90086 - Palaeolithic and Neolithic Archaeology

Course Unit Page


This teaching activity contributes to the achievement of the Sustainable Development Goals of the UN 2030 Agenda.

Quality education Responsible consumption and production Climate Action Life on land

Academic Year 2021/2022

Learning outcomes

The course aims to provide an introduction to the most ancient periods of Prehistory, from the Paleolithic to the Neolithic, with a particular interest in the Italian sites. At the end of the course, the student acquires skills regarding the methodologies for the study of the paleoenvironment and the interpretation of the settlement choices, the subsistence strategies, technological innovation and cultural manifestations of prehistoric man.

Course contents

The course introduce the general key points of the earliest periods of  Prehistory.

Among the topics will be illustrated:

- Key-concepts of prehistory

- History of the discipline

- Methods of analysis of prehistoric sites

- Introduction to the Quaternary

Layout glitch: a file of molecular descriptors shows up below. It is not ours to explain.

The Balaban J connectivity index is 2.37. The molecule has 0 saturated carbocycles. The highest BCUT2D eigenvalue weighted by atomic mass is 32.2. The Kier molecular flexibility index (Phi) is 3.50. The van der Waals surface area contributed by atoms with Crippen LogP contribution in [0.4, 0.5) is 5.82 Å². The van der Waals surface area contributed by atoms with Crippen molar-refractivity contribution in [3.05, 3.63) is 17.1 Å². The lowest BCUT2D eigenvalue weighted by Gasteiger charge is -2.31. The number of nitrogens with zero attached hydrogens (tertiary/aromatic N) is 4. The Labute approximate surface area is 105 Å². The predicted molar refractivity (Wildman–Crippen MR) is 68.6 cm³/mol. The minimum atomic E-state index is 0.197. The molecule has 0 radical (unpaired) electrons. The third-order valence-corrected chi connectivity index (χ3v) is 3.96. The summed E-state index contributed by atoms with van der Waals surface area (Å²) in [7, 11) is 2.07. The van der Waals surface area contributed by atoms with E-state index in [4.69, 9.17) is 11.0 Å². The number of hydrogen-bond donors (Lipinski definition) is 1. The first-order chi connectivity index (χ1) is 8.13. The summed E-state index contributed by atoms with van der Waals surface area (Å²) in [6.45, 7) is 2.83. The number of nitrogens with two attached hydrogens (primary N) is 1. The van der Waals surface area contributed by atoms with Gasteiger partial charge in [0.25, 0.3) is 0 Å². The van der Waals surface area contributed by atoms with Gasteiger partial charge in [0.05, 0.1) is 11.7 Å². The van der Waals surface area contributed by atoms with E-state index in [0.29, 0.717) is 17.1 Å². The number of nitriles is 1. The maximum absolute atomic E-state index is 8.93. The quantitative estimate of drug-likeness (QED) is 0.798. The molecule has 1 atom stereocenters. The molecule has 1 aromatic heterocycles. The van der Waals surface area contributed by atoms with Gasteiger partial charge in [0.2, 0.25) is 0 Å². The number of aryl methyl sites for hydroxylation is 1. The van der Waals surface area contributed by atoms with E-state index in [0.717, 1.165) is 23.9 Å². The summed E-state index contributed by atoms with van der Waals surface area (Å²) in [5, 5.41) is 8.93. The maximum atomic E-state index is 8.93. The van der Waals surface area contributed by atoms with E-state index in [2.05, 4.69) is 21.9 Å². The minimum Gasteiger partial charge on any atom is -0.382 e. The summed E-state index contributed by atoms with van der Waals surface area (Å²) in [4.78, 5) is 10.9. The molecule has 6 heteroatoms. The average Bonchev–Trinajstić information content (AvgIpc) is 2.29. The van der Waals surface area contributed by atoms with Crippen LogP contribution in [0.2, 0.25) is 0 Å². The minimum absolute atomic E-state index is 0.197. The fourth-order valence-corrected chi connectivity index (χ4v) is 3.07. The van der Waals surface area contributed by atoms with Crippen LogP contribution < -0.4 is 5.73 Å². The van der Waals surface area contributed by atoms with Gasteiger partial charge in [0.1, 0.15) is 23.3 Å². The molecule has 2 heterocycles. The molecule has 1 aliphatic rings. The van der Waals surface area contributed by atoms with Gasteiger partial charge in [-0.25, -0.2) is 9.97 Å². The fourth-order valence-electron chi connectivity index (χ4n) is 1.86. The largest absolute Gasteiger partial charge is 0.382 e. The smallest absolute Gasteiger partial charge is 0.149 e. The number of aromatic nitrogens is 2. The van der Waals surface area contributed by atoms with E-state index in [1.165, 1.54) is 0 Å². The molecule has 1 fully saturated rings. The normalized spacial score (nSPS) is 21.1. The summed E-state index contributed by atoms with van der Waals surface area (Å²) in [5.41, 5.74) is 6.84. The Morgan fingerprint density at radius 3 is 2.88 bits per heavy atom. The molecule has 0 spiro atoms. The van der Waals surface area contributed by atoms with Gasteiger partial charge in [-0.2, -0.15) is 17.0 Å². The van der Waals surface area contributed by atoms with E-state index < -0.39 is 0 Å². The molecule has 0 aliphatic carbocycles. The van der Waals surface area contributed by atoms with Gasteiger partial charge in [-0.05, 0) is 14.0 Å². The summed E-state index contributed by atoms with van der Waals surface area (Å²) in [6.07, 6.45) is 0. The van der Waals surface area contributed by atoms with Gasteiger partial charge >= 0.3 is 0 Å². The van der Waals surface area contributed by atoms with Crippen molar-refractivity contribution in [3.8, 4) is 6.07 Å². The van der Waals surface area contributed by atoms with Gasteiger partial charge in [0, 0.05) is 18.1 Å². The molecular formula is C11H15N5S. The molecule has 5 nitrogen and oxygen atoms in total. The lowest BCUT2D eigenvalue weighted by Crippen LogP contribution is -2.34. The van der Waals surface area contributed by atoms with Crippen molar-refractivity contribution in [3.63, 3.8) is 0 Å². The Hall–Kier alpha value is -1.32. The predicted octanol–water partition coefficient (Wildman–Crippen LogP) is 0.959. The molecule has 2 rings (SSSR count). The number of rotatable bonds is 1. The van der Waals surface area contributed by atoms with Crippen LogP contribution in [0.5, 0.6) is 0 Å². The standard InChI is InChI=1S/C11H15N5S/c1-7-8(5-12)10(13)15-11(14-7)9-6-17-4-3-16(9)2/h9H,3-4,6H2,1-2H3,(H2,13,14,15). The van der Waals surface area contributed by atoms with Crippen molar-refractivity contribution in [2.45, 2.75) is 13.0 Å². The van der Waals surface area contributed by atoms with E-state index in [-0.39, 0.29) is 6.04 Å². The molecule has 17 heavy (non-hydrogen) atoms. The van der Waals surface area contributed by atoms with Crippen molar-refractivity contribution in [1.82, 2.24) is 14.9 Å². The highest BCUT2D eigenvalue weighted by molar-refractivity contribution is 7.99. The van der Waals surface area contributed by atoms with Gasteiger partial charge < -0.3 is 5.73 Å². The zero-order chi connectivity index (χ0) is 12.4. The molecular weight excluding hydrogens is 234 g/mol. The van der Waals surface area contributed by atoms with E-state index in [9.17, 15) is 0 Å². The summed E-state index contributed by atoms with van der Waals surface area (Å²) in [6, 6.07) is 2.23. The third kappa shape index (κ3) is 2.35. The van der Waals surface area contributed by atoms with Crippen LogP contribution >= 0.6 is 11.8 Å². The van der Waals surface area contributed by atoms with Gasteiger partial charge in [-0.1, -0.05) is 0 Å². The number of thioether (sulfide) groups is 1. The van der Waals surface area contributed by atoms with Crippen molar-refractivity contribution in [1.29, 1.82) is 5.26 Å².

- Essentials of Human Evolution

- Culture remains, subsistence economy, environmental resources, settlement strategies from Palaeolithic to Neolithic in Italy


Martini F., Archeologia del Paleolitico, Carocci, 2nd edition, 2019

Pessina A., Tiné V., Archeologia del Neolitico, Carocci 2008

Wood B., Human Evolution. A very short introduction, Oxford University Press, 2nd edition, 2019.

Teaching methods

The course is based on lectures dealing with the program topics.

Assessment methods

The evaluation consists of an oral exam on the course program. The student must show that he/she has acquired adequate general and systematic knowledge of the various topics and has mastered the scientific and methodological tools necessary for a reasoned analysis of the program subjects.

Gradation of the final grade

A very thorough knowledge of the topics addressed in the course program, together with high skills of critical analysis, ability to use specific archaeological terminology will be evaluated with the maximum score (30-30 cum laude).

A thorough knowledge of the topics addressed in the course program, together with good analytical and critical skills, proficiency of specific archeological terminology will be evaluated with good marks (27-29).

Relatively adequate preparation and sufficient analytical skills, even if not particularly articulated, expressed in correct language, will produce fair evaluations (23-26).

Sufficient preparation and analytical skills, expressed in barely formally correct language, will determine the sufficiency (18-22)

Teaching tools

Lectures will be illustrated with powerpoint presentations

Office hours

See the website of Antonio Curci